updated 2/18/2007 6:11:15 AM ET 2007-02-18T11:11:15

Venezuelan President Hugo Chavez on Saturday touted the fuel facilities and public works projects his government has built in the Caribbean in an effort to make inroads in a region where the United States has long been dominant.

The fiery leftist leader, on a tour of the region, also called on Caribbean nations to join his fight against U.S. hegemony.

“Down with U.S. imperialism! Long live the people of this world. We must join together and we will be free,” Chavez said at the site for a new airport on St. Vincent. Venezuela and its close ally Cuba have provided $200 million for the airport.

In a wide-ranging speech, Chavez blasted the North American Free Trade Agreement, which combines the markets of the United States, Canada and Mexico, and promoted his socialist political movement loosely based on the ideas of South American independence hero Simon Bolivar.

The crowd, however, did not respond with applause to the Venezuelan leader’s vitriolic statements.

Earlier, Chavez unveiled a plaque on St. Vincent marking where a fuel storage facility will be built and visited a liquid natural gas facility constructed under his Petrocaribe program. Petrocaribe, an agreement between Venezuela and 14 Caribbean countries, offers deferred payments and long-term financing for fuel shipments.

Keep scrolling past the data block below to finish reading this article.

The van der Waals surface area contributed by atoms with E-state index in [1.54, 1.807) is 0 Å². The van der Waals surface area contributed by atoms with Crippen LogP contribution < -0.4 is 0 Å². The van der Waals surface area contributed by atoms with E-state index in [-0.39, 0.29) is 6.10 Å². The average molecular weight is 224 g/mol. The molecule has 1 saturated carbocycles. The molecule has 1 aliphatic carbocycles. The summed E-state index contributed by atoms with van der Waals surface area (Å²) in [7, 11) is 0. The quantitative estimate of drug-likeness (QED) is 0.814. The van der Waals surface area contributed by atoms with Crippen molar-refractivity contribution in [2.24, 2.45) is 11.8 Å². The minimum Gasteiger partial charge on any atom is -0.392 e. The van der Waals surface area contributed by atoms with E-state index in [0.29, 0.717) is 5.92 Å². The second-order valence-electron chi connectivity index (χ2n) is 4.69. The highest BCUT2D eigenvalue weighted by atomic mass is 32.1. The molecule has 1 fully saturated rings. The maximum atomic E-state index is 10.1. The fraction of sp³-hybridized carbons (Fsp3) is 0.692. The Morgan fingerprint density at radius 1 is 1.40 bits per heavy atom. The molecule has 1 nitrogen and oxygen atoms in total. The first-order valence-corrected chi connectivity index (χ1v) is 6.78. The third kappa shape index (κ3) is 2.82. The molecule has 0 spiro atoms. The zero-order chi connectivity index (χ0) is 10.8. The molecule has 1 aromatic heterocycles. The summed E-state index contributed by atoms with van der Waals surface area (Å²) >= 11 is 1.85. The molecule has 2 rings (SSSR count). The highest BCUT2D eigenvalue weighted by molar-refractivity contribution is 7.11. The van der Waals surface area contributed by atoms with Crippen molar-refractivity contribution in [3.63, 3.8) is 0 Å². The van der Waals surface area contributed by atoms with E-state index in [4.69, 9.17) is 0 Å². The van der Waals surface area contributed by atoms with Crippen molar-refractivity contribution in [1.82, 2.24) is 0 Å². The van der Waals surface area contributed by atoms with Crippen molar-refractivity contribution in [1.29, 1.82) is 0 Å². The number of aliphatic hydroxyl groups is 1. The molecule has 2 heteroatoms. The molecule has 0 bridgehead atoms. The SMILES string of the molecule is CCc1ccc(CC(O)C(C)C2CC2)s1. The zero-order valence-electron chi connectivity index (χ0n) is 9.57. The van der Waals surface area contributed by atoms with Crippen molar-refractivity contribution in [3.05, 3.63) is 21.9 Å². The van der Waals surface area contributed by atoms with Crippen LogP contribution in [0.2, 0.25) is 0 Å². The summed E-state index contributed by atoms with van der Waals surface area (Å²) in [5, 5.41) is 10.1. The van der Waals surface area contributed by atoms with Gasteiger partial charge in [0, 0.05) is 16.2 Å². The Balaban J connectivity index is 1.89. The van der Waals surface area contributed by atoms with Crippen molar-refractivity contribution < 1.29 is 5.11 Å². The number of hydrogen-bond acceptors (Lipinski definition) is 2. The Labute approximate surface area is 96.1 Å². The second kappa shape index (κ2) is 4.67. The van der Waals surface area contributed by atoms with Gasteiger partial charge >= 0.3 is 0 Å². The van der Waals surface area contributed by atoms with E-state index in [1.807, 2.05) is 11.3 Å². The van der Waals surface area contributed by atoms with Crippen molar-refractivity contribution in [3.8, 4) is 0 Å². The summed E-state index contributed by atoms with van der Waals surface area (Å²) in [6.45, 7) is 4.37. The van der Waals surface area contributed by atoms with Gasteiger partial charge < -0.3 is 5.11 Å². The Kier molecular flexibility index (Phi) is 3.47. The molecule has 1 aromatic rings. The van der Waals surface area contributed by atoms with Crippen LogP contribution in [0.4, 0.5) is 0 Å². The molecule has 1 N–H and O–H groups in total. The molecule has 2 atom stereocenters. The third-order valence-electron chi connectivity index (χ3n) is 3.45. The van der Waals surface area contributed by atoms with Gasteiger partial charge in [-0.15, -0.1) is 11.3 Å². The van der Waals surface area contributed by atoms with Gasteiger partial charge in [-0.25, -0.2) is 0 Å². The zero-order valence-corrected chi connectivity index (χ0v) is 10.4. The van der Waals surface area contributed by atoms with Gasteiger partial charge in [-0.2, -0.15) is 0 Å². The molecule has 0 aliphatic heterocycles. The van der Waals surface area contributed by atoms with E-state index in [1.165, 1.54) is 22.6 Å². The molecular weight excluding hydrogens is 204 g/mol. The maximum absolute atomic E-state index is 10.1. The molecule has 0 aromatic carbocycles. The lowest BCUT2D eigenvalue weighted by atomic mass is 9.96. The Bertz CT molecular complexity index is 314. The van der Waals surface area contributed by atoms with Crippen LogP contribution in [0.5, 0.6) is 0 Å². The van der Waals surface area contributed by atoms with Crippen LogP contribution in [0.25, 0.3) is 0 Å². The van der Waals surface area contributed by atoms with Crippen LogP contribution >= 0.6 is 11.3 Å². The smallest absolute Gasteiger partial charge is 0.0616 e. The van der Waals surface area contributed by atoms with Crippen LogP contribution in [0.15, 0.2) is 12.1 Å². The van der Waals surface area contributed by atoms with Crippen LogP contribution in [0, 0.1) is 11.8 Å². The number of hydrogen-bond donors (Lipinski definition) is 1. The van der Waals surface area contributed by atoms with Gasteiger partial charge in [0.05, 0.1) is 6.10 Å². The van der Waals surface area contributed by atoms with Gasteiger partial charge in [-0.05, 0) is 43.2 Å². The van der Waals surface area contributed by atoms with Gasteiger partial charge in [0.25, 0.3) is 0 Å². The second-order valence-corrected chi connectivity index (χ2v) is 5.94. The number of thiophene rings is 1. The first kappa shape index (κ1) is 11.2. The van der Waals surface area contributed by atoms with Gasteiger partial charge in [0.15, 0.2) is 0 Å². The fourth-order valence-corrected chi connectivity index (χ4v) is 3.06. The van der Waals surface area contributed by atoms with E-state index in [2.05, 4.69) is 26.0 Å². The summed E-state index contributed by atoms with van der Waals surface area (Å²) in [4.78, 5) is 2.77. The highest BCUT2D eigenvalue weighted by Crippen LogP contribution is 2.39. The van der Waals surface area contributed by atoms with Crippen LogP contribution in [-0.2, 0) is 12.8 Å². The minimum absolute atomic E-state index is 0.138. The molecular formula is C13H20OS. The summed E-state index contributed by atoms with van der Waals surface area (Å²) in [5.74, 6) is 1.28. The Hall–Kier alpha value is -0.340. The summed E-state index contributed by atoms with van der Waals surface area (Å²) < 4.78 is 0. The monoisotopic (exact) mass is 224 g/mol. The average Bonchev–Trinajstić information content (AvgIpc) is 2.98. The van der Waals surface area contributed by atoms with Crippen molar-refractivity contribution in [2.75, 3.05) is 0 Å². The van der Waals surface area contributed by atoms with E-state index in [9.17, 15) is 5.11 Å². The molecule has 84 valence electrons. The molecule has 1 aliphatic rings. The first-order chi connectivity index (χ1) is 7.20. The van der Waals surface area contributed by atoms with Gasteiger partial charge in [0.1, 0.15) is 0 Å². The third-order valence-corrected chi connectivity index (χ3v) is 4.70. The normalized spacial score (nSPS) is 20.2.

U.S. still key trading partner
Petrocaribe is widely seen as a bid by Chavez to vie with the United States for influence in the Caribbean. The United States is the biggest trading partner of most countries in the region and their largest market for tourism.

Many Caribbean countries are still buying oil from elsewhere, including oil- and gas-rich Trinidad and Tobago, where the prime minister has resisted the Venezuelan initiative and traded barbs with other regional leaders over the deal.

On Friday, Chavez visited the mountainous, forested island of Dominica, where he addressed a crowd at a new fuel storage tank built by Venezuela, one of five facilities the oil-rich nation has pledged to construct there.

Dominica Prime Minister Roosevelt Skerrit also announced his government’s acceptance of a Venezuelan offer to build an oil refinery that would process some 10,000 barrels a day.

“We shall make no apologies ... that President Chavez is our friend and the people of Venezuela are our friends,” Skerrit said to widespread applause.

Chavez assured Dominicans that the construction of an oil refinery would not harm the ecology of the island, which promotes itself as an ecotourism destination. Conservationists have objected to the plan, fearing the environmental impact.

“We did not come to pollute your country,” Chavez said.

Dominica — one of the Caribbean’s poorest countries whose economy — has also received asphalt, university scholarships and $12 million for housing through the Petrocaribe initiative.

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